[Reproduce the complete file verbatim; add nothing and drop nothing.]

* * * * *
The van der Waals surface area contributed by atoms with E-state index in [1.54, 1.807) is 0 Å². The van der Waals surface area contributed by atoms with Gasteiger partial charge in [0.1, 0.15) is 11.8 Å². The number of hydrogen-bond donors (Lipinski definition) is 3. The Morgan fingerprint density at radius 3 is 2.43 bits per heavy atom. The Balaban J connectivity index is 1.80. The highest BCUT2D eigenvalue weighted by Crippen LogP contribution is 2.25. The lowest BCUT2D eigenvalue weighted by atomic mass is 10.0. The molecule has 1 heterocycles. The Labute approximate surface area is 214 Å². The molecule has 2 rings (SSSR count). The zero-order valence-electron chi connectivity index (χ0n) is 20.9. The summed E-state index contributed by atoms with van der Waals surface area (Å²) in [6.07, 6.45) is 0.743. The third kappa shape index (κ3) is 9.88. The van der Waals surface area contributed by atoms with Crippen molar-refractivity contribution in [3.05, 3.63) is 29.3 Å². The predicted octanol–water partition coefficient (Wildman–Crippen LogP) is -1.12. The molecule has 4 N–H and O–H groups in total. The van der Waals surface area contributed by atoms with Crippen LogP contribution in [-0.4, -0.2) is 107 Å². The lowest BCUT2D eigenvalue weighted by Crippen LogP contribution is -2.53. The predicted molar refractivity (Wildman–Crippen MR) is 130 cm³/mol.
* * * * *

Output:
The van der Waals surface area contributed by atoms with E-state index in [1.54, 1.807) is 0 Å². The van der Waals surface area contributed by atoms with Gasteiger partial charge in [0.1, 0.15) is 11.8 Å². The number of hydrogen-bond donors (Lipinski definition) is 3. The Morgan fingerprint density at radius 3 is 2.43 bits per heavy atom. The Balaban J connectivity index is 1.80. The highest BCUT2D eigenvalue weighted by Crippen LogP contribution is 2.25. The lowest BCUT2D eigenvalue weighted by atomic mass is 10.0. The molecule has 1 heterocycles. The Labute approximate surface area is 214 Å². The molecule has 2 rings (SSSR count). The zero-order valence-electron chi connectivity index (χ0n) is 20.9. The summed E-state index contributed by atoms with van der Waals surface area (Å²) in [6.07, 6.45) is 0.743. The third kappa shape index (κ3) is 9.88. The van der Waals surface area contributed by atoms with Crippen molar-refractivity contribution in [3.05, 3.63) is 29.3 Å². The predicted octanol–water partition coefficient (Wildman–Crippen LogP) is -1.12. The molecule has 4 N–H and O–H groups in total. The van der Waals surface area contributed by atoms with Crippen LogP contribution in [-0.4, -0.2) is 107 Å². The lowest BCUT2D eigenvalue weighted by Crippen LogP contribution is -2.53. The predicted molar refractivity (Wildman–Crippen MR) is 130 cm³/mol.